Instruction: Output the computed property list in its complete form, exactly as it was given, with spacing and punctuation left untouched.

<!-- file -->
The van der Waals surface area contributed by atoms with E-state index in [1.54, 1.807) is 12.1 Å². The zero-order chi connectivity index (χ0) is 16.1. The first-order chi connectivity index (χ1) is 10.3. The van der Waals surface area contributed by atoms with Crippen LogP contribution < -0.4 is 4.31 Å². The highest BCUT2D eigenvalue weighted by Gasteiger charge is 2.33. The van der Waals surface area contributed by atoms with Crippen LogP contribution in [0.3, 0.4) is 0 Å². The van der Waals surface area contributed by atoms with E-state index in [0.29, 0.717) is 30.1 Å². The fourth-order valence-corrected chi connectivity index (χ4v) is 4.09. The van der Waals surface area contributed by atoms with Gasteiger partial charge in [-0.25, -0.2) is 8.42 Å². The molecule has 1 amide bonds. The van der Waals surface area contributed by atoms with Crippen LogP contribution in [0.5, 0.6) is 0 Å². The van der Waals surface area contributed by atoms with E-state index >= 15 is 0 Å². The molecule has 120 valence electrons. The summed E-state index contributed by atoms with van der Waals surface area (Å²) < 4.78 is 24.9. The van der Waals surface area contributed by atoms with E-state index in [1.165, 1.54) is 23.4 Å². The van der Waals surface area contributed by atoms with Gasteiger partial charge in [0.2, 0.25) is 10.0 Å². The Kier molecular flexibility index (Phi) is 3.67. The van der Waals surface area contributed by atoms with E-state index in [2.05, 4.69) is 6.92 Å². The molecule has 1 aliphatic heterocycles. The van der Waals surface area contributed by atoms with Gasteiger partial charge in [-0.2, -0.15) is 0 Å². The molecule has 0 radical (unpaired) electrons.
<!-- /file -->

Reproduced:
The van der Waals surface area contributed by atoms with E-state index in [1.54, 1.807) is 12.1 Å². The zero-order chi connectivity index (χ0) is 16.1. The first-order chi connectivity index (χ1) is 10.3. The van der Waals surface area contributed by atoms with Crippen LogP contribution < -0.4 is 4.31 Å². The highest BCUT2D eigenvalue weighted by Gasteiger charge is 2.33. The van der Waals surface area contributed by atoms with Crippen LogP contribution in [0.3, 0.4) is 0 Å². The van der Waals surface area contributed by atoms with E-state index in [0.29, 0.717) is 30.1 Å². The fourth-order valence-corrected chi connectivity index (χ4v) is 4.09. The van der Waals surface area contributed by atoms with Gasteiger partial charge in [-0.25, -0.2) is 8.42 Å². The molecule has 1 amide bonds. The van der Waals surface area contributed by atoms with Crippen LogP contribution in [0.5, 0.6) is 0 Å². The van der Waals surface area contributed by atoms with E-state index >= 15 is 0 Å². The molecule has 120 valence electrons. The summed E-state index contributed by atoms with van der Waals surface area (Å²) < 4.78 is 24.9. The van der Waals surface area contributed by atoms with E-state index in [1.165, 1.54) is 23.4 Å². The van der Waals surface area contributed by atoms with Gasteiger partial charge in [0.2, 0.25) is 10.0 Å². The Kier molecular flexibility index (Phi) is 3.67. The van der Waals surface area contributed by atoms with E-state index in [2.05, 4.69) is 6.92 Å². The molecule has 1 aliphatic heterocycles. The van der Waals surface area contributed by atoms with Gasteiger partial charge in [-0.2, -0.15) is 0 Å². The molecule has 0 radical (unpaired) electrons.